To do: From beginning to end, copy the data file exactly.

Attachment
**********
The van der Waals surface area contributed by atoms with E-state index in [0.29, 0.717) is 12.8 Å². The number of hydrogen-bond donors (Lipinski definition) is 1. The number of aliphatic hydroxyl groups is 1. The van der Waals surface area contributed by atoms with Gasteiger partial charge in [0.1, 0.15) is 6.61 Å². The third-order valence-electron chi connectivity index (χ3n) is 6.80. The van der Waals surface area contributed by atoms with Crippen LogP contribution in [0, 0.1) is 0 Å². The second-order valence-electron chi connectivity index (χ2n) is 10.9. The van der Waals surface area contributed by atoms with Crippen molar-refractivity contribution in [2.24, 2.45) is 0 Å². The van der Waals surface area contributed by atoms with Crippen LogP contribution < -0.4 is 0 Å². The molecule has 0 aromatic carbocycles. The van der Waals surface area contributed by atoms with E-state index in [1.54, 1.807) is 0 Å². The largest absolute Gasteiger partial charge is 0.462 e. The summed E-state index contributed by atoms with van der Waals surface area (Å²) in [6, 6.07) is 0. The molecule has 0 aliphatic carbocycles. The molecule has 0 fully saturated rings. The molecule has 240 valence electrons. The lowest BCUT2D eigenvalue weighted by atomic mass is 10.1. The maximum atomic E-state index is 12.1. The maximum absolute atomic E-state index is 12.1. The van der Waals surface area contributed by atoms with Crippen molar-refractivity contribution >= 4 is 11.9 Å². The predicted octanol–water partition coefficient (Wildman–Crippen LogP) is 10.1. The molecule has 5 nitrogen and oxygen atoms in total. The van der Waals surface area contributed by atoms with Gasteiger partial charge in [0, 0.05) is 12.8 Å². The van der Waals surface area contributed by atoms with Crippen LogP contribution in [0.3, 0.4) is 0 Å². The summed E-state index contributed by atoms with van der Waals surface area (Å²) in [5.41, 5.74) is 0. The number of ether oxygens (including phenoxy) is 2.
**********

The van der Waals surface area contributed by atoms with E-state index in [0.29, 0.717) is 12.8 Å². The number of hydrogen-bond donors (Lipinski definition) is 1. The number of aliphatic hydroxyl groups is 1. The van der Waals surface area contributed by atoms with Gasteiger partial charge in [0.1, 0.15) is 6.61 Å². The third-order valence-electron chi connectivity index (χ3n) is 6.80. The van der Waals surface area contributed by atoms with Crippen LogP contribution in [0, 0.1) is 0 Å². The second-order valence-electron chi connectivity index (χ2n) is 10.9. The van der Waals surface area contributed by atoms with Crippen molar-refractivity contribution in [2.24, 2.45) is 0 Å². The van der Waals surface area contributed by atoms with Crippen LogP contribution < -0.4 is 0 Å². The molecule has 0 aromatic carbocycles. The van der Waals surface area contributed by atoms with E-state index in [1.54, 1.807) is 0 Å². The largest absolute Gasteiger partial charge is 0.462 e. The summed E-state index contributed by atoms with van der Waals surface area (Å²) in [6, 6.07) is 0. The molecule has 0 aliphatic carbocycles. The molecule has 0 fully saturated rings. The molecule has 240 valence electrons. The lowest BCUT2D eigenvalue weighted by atomic mass is 10.1. The maximum atomic E-state index is 12.1. The maximum absolute atomic E-state index is 12.1. The van der Waals surface area contributed by atoms with Crippen molar-refractivity contribution >= 4 is 11.9 Å². The predicted octanol–water partition coefficient (Wildman–Crippen LogP) is 10.1. The molecule has 5 nitrogen and oxygen atoms in total. The van der Waals surface area contributed by atoms with Gasteiger partial charge in [0, 0.05) is 12.8 Å². The van der Waals surface area contributed by atoms with Crippen LogP contribution in [0.3, 0.4) is 0 Å². The summed E-state index contributed by atoms with van der Waals surface area (Å²) in [5.41, 5.74) is 0. The number of ether oxygens (including phenoxy) is 2.